It is easy for the Minister to try to characterise those who will be affected as wealthy landowners. He will know that in reality many of these people are small sheep farmers—they are often tenant farmers, not even landowners—and conservationists. These are people who have worked and saved hard to do the right thing for the countryside, for wildlife and for the farming community.

These people, too, have rights. It is for Conservatives to stand up for minorities, whether rich or poor. Conservation is about providing incentives for all who are involved, and not only introducing regulations for the few.

I am grateful to my hon. Friend for giving way, especially as the hon. Member for Pendle (Mr. Prentice) has skedaddled. Perhaps he did not want to ask a question after all.

My hon. Friend will know that all Conservative Members are accused of being landowners and standing up for the big toffs who are similarly landowners. I own less than 0.1 of an acre of this country, so I do not think that I can be accused of being a big landowner. Does he agree that the right to roam is really the delivery of a promise to the old-style socialists, those who envy the fact that someone might have some property that he wishes to protect? Since the inception of the Labour movement, it has always been argued that we must drive away all property. The Minister accused the Tory party of representing landowners, and in so doing he represented the old-style envy of the socialists.

My hon. Friend makes his point with characteristic potency. I am sure that no one on either side of the House would accuse him of being a toff.

Conservation is about providing incentives for all who are involved and not only regulations for a few. Unrestricted and open access will send a signal to conservationists and landowners alike not to bother, yet it is important to conserve open access land. It includes many SSSIs and other pieces of land that the Bill is designed to protect and preserve. It cuts against the grain of conservation incentives and the desire of owners to manage land with care for successive generations. It works by regulation and punishment that are entirely disproportionate in a system that is skewed against the landowner in favour of the trespasser and the hooligan.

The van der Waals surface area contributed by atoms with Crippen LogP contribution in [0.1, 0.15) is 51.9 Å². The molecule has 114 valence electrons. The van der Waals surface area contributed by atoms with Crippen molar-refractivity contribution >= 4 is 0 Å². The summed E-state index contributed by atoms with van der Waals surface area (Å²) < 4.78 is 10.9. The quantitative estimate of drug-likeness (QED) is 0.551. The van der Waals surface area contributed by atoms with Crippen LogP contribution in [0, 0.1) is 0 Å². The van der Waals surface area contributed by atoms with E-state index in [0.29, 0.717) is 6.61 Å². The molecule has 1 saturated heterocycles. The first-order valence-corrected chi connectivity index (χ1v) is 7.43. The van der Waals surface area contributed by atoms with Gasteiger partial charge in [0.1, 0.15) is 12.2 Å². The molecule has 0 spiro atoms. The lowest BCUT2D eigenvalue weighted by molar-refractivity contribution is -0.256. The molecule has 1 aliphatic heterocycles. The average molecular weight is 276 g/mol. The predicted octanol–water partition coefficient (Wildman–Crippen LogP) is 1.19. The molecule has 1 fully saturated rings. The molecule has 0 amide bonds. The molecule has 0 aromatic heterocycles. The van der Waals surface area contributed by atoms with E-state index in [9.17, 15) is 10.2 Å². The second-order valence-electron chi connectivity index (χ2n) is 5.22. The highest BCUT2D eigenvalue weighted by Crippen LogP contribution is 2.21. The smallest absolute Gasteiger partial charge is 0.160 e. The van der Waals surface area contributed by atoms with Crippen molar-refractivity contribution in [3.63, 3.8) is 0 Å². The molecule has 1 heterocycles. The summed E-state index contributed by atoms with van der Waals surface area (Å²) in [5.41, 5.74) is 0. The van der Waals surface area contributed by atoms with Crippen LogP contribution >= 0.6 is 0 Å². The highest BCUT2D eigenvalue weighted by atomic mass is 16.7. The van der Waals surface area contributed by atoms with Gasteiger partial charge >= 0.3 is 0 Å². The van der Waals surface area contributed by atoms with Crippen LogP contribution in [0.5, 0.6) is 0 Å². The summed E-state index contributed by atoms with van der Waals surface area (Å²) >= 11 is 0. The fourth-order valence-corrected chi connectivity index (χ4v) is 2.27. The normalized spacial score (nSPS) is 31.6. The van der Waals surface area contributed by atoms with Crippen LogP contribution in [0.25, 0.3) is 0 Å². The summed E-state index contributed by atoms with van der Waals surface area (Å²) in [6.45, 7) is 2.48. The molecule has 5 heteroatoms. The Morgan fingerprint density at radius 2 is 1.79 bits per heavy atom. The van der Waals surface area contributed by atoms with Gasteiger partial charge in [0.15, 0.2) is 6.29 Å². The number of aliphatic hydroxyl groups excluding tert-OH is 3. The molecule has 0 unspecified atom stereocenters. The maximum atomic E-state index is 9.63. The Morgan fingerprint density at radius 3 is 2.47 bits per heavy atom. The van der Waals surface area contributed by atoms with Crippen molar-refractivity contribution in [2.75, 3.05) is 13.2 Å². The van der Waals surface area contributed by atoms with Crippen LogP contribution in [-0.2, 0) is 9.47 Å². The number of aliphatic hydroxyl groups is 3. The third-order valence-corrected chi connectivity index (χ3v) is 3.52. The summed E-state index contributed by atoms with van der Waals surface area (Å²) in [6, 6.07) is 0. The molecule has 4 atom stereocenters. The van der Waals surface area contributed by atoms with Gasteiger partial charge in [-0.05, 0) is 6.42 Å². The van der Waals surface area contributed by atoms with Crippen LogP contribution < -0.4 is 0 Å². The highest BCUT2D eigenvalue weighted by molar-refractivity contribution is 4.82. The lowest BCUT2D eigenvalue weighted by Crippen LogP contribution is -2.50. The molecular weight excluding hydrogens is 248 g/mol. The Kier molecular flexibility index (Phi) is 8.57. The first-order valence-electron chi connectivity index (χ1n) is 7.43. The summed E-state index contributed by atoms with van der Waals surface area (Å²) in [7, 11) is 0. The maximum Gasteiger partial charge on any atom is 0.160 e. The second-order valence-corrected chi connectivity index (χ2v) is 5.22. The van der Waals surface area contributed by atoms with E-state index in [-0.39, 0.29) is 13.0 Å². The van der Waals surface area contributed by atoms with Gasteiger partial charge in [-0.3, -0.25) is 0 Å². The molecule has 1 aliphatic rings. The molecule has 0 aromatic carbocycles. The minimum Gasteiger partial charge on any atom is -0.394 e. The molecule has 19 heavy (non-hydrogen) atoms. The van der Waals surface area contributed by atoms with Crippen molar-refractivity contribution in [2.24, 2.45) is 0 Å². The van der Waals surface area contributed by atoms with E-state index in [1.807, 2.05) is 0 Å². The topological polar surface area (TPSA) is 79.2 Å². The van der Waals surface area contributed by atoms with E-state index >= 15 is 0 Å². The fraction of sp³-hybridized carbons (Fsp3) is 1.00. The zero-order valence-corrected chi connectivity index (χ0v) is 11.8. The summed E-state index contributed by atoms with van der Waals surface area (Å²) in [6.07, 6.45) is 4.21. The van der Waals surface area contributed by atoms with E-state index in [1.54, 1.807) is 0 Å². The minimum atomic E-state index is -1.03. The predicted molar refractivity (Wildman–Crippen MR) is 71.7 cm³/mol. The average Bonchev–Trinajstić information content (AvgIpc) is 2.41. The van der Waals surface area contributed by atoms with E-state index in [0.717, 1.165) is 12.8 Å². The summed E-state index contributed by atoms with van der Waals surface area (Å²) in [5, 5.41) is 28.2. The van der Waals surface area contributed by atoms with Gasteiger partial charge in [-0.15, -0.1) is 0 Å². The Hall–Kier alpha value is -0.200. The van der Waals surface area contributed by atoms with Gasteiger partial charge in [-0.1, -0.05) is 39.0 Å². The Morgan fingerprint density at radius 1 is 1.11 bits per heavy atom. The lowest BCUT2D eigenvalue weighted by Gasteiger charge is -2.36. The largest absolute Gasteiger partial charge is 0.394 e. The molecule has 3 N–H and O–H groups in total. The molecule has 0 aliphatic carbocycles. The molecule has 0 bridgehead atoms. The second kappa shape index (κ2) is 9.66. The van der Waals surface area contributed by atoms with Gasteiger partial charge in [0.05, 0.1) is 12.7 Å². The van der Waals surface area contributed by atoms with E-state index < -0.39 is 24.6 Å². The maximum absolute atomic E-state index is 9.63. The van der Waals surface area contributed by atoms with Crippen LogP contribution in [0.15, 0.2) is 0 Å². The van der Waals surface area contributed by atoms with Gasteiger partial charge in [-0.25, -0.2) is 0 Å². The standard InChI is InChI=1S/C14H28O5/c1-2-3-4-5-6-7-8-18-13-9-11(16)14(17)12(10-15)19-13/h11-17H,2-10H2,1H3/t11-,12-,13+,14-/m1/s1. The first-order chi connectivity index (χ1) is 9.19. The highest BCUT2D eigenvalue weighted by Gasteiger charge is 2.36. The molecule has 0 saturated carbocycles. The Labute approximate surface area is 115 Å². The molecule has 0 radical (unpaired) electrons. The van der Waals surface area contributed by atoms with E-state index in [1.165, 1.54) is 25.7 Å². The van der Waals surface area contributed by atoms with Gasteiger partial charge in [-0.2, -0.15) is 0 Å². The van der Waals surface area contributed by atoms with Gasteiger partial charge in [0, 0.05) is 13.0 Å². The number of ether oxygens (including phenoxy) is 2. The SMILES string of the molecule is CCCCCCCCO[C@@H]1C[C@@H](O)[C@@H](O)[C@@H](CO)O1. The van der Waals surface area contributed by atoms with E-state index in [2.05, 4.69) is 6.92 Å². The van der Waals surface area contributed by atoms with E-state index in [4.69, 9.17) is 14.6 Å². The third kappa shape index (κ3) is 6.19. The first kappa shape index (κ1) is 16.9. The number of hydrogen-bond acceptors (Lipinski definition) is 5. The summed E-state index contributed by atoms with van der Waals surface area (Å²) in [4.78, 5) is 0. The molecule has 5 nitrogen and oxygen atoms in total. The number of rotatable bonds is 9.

Is not the real problem that this is not the right to roam but a highly qualified right to roam, with a whole lot of detail, which will be a lawyers' paradise? The hon. Member for Crewe and Nantwich (Mrs. Dunwoody) is right: the Countryside Agency and the Ministry of Agriculture, Fisheries and Food will find it very difficult to have the information at their fingertips. It is a racing certainty that the general public, who will have heard the phrase "right to roam" in relation to the Bill, will be unaware of all the exemptions.

My right hon. Friend makes a powerful point. The sheer complexity of the legislation will make it a lawyers' paradise for years to come.